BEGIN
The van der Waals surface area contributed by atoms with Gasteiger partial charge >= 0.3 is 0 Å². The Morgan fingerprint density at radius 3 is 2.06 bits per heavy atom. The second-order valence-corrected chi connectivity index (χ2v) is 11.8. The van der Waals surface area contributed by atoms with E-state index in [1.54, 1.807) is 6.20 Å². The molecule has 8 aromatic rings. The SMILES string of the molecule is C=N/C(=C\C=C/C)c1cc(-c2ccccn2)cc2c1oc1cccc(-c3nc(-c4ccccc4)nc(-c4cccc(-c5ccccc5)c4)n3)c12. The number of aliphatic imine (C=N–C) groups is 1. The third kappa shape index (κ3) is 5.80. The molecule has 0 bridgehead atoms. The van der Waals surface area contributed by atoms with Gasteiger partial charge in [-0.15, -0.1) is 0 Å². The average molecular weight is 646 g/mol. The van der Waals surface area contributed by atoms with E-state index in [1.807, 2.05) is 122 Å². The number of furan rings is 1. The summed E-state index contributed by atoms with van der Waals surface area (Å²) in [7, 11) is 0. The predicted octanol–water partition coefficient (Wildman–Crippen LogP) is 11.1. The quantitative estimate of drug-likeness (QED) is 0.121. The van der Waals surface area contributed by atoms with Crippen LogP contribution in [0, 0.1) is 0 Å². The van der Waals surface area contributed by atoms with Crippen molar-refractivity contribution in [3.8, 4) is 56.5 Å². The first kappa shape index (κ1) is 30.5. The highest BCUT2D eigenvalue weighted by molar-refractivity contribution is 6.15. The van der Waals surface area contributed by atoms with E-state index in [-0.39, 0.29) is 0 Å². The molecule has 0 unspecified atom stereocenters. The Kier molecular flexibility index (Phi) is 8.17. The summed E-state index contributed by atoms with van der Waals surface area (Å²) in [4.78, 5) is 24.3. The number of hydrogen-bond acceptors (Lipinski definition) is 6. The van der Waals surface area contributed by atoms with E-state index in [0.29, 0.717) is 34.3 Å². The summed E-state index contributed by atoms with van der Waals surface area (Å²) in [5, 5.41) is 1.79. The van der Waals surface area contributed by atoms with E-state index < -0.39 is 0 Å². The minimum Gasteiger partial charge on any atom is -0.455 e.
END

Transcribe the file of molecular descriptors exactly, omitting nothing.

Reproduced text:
The van der Waals surface area contributed by atoms with Gasteiger partial charge >= 0.3 is 0 Å². The Morgan fingerprint density at radius 3 is 2.06 bits per heavy atom. The second-order valence-corrected chi connectivity index (χ2v) is 11.8. The van der Waals surface area contributed by atoms with E-state index in [1.54, 1.807) is 6.20 Å². The molecule has 8 aromatic rings. The SMILES string of the molecule is C=N/C(=C\C=C/C)c1cc(-c2ccccn2)cc2c1oc1cccc(-c3nc(-c4ccccc4)nc(-c4cccc(-c5ccccc5)c4)n3)c12. The number of aliphatic imine (C=N–C) groups is 1. The third kappa shape index (κ3) is 5.80. The molecule has 0 bridgehead atoms. The van der Waals surface area contributed by atoms with Gasteiger partial charge in [-0.15, -0.1) is 0 Å². The average molecular weight is 646 g/mol. The van der Waals surface area contributed by atoms with E-state index in [1.807, 2.05) is 122 Å². The number of furan rings is 1. The summed E-state index contributed by atoms with van der Waals surface area (Å²) in [7, 11) is 0. The predicted octanol–water partition coefficient (Wildman–Crippen LogP) is 11.1. The quantitative estimate of drug-likeness (QED) is 0.121. The van der Waals surface area contributed by atoms with Crippen LogP contribution in [0, 0.1) is 0 Å². The van der Waals surface area contributed by atoms with Crippen molar-refractivity contribution in [3.8, 4) is 56.5 Å². The first kappa shape index (κ1) is 30.5. The highest BCUT2D eigenvalue weighted by molar-refractivity contribution is 6.15. The van der Waals surface area contributed by atoms with E-state index in [-0.39, 0.29) is 0 Å². The molecule has 0 unspecified atom stereocenters. The Kier molecular flexibility index (Phi) is 8.17. The summed E-state index contributed by atoms with van der Waals surface area (Å²) in [4.78, 5) is 24.3. The number of hydrogen-bond acceptors (Lipinski definition) is 6. The van der Waals surface area contributed by atoms with E-state index in [0.29, 0.717) is 34.3 Å². The summed E-state index contributed by atoms with van der Waals surface area (Å²) in [5, 5.41) is 1.79. The van der Waals surface area contributed by atoms with E-state index < -0.39 is 0 Å². The minimum Gasteiger partial charge on any atom is -0.455 e.